There is no reason why a Democratic Senator couldn’t have distinguished himself or herself today during the Senate Health, Education, Labor and Pensions Committee hearing, eschewing politics and partisan talking points with a statesmanlike and courageous presentation, thus earning Ethics Alarms accolades.
Instead, we got disinformation from Senator Warren, the party’s prime demagogue.
Questioning the ubiquitous Dr. Fauci, director of the National Institute of Allergy and Infectious Diseases, Senator Warren asked for Fauci’s confirmation of inflated figures.
“As I understand it, we have about 25,000 new infections a day and over 2000 deaths a day … and some are estimating we could be at 200,000 cases a day by June,” she said.
“Wrong, Fearmonger Breath!” the good doctor essentially said, as he disputed the 200,000 new cases per day by June figure and said he expected the real number to be much lower. The other two figures were also false, however.
The 200,000 new cases per day by June estimate was probably from that leaked draft report that the Times put on its front page this week, presumably to scare people. The White House disavowed the report and its predictions, the CDC disavowed the report and its predictions, and the scientist that created the model disavowedthen too, since there were multiple possibilities included and he hadn’t completed his calculations. Elizabeth Warren quoted the half-baked model anyway, because that’s the kind of thing she does.
Her other numbers…well, nobody knows where they came from. According to the NBC News death tracker, which compiles information from state officials, the daily Wuhan virus death rate in the U.S. has been under 2,000 since the beginning of May. NBC News’ new case tracker shows that while the number of new cases was around 25,000 a day through April, the rate has fallen off since the beginning of May.
The White House corrected Warren’s misrepresentations later.
From the truth-seeking perspective, rather than the false narrative-building approach, we had Senator Rand Paul, who is a physician (an ophthalmologist), challenging the authority of experts from a position of some authority himself.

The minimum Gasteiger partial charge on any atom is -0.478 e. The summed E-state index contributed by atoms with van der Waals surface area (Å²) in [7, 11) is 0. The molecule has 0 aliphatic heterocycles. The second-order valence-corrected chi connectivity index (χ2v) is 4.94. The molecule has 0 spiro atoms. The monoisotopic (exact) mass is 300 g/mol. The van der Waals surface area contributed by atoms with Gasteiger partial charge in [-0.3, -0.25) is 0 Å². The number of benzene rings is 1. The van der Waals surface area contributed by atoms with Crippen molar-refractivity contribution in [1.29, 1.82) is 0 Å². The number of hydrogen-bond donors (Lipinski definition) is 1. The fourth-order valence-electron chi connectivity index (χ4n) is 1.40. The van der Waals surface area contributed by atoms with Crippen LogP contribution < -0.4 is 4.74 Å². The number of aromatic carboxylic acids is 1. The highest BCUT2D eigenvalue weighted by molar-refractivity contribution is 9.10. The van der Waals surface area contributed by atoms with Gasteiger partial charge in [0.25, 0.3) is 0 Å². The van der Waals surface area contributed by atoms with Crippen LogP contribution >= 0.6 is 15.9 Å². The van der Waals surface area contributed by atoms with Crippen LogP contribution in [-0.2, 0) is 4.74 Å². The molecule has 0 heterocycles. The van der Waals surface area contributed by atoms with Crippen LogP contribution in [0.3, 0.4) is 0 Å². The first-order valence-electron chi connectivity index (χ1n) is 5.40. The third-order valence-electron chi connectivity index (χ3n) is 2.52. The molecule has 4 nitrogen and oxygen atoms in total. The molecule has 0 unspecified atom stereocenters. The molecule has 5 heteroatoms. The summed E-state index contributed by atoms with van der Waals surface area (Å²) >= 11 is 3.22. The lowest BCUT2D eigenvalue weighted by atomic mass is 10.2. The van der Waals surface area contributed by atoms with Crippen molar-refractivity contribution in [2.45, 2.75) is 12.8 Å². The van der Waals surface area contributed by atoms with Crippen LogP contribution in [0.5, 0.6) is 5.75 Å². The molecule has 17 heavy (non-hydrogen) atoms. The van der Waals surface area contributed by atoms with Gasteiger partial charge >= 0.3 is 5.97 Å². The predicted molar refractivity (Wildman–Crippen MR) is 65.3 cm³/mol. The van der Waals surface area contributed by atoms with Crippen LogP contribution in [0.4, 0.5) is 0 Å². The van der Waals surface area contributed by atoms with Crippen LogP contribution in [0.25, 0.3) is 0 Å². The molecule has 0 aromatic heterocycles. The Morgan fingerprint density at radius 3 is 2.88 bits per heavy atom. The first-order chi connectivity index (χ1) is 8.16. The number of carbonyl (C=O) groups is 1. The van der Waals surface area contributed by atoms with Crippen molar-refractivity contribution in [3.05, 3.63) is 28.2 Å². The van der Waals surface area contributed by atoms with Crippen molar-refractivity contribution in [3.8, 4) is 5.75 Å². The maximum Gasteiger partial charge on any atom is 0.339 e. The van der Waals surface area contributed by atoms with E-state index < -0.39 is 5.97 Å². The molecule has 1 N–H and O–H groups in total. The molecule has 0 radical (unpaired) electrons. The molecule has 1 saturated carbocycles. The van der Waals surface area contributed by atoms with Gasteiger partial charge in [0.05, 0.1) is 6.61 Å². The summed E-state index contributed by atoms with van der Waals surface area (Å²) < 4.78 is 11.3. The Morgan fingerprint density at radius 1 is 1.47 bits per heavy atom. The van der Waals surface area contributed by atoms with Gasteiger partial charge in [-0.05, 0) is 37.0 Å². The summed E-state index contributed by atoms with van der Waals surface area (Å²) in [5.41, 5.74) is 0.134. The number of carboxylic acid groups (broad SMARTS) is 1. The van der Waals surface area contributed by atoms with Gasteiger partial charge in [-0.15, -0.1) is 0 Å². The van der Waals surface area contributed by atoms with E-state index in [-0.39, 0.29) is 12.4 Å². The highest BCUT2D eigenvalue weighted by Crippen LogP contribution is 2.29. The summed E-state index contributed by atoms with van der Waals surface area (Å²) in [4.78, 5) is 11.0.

Paul questioned Fauci on data suggesting that recovered patients will have some durable immunity (Fauci agreed), the wisdom of children returning to school and students returning to college, since the mortality rates for rates for ages 0-18 are near zero, and the conventional wisdom-shattering example of Sweden, where children have continued to go to school and almost no restrictions were placed on businesses or the public. Sweden’s mortality rate is lower than in many other European countriesand it hasn’t had to torpedo its own economy.
Paul also correctly criticized the models that the media worships…you know, like with climate change. (Did you know that this May is on a course to be the coldest since the 1890s? Just thought I’d mention it. ) Pointing out that the virus models have been more wrong than right, Dr. Paul said that in his home state of Kentucky there have been fewer deaths (so far) from the Wuhan virus than from an average flu season. Outside of New York and surrounding states, Paul said, the effects of the pandemic have been relatively mild. Paul opined that the national lockdown was absurd. Then he told Fauci,
Really the history of this when we look back will be wrong prediction after wrong prediction after wrong prediction starting with Ferguson in England. I think we ought to have a little humility in the belief we know what’s best for the economy. As much as I respect you, Dr. Fauci, I don’t think you are the end-all. I don’t think you are the one person that gets to make a decision. We can listen to your advice, but there are people on the other side saying there is not going to be a surge and we can safely open the economy. The facts will bear this out. But if we keep kids out of school for another year, what’s going to happen is that the poor and underprivileged kids who don’t have a parent that can teach them at home are not going to learn for a year. I think we ought to look at the Swedish model. It’s a huge mistake if we don’t open schools in the fall.
I have never been enamored of Senator Paul (or his father), but he has his moments.
This was one of them.